Sunday, 22 March 2015

Early Season Trout Fishing

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After a fairly indifferent winter for fishing, spring couldn't have come sooner for me this season. A fair weather fisherman I am not, but by early March I've usually just about had my limit of dour days. Perhaps I set some tough challenges of late, but I have to admit I've been unsuccessful with efforts to catch both a big grayling and also a flounder on the fly. Time to move on.

The very thought of a sunny afternoon on a small river awakens a happy sort of naivety in me. I had planned on a trip to a shallow local canal earlier in the week, chasing rudd on the fly. But with the water disappointingly brown and few fish showing, I took a detour to Tiverton's River Lowman instead. It's a place that brings back a lot of happy memories in spite of its location, running through the dog-eared edges of Tiverton. It was here I captured the cover shot for Theo Pike's wonderful book on free fly fishing "Trout in Dirty Places." The curiously named Paradise Fields area also spawned an article for Trout and Salmon. It must be a couple of seasons since I last walked its length however.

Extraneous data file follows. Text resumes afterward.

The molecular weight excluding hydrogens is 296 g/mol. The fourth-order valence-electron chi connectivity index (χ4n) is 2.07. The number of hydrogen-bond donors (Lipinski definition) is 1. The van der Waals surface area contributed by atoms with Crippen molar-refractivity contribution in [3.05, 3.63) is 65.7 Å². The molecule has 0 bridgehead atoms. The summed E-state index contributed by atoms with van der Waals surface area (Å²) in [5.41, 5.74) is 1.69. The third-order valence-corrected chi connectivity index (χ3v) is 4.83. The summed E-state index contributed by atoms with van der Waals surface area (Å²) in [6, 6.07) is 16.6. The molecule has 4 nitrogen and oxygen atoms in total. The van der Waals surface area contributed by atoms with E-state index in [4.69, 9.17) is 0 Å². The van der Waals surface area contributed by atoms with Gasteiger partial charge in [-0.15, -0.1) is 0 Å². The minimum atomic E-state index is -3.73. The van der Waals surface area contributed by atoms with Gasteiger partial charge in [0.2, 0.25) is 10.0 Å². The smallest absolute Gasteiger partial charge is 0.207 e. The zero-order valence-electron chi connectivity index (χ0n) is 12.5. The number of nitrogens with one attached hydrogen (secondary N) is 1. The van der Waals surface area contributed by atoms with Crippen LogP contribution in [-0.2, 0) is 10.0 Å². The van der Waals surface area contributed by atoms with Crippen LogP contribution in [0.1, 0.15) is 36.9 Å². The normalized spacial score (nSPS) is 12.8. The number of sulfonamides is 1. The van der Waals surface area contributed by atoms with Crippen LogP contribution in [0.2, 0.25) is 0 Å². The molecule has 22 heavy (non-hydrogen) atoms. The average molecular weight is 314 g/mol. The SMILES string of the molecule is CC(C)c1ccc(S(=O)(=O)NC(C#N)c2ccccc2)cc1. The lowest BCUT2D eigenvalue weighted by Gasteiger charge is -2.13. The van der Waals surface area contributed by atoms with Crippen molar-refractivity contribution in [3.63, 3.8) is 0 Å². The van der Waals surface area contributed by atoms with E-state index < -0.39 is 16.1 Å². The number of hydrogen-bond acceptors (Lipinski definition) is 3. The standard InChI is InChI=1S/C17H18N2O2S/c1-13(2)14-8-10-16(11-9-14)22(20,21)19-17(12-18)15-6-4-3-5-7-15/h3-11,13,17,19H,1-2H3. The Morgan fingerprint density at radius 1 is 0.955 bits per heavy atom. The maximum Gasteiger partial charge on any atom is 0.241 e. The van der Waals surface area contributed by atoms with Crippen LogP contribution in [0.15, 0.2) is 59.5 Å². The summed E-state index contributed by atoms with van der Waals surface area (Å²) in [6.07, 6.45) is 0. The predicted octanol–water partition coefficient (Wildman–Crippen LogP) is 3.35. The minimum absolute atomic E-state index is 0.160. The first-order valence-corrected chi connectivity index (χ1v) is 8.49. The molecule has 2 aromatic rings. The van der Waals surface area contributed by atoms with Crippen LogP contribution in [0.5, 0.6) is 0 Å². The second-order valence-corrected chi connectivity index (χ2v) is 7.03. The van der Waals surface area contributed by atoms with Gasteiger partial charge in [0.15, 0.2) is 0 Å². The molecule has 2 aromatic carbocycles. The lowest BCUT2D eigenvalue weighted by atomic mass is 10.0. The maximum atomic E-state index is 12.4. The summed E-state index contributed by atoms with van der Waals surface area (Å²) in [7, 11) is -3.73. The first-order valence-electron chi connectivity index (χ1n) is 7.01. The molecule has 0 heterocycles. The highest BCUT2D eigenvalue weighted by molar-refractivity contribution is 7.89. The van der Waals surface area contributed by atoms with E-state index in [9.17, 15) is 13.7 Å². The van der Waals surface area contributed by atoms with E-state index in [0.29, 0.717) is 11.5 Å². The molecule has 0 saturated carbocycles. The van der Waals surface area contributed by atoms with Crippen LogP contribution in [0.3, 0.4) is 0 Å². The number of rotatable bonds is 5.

I'm always a great one for early season naivety. I kid myself that it'll be warm, the fish will be rising and the water will be clear. But early season trout fishing is more often a recipe for pragmatism. Big insect hatches are not common and I often find that rather than copying nature, the best way to get off the mark is with a nice visible nymph in the right place.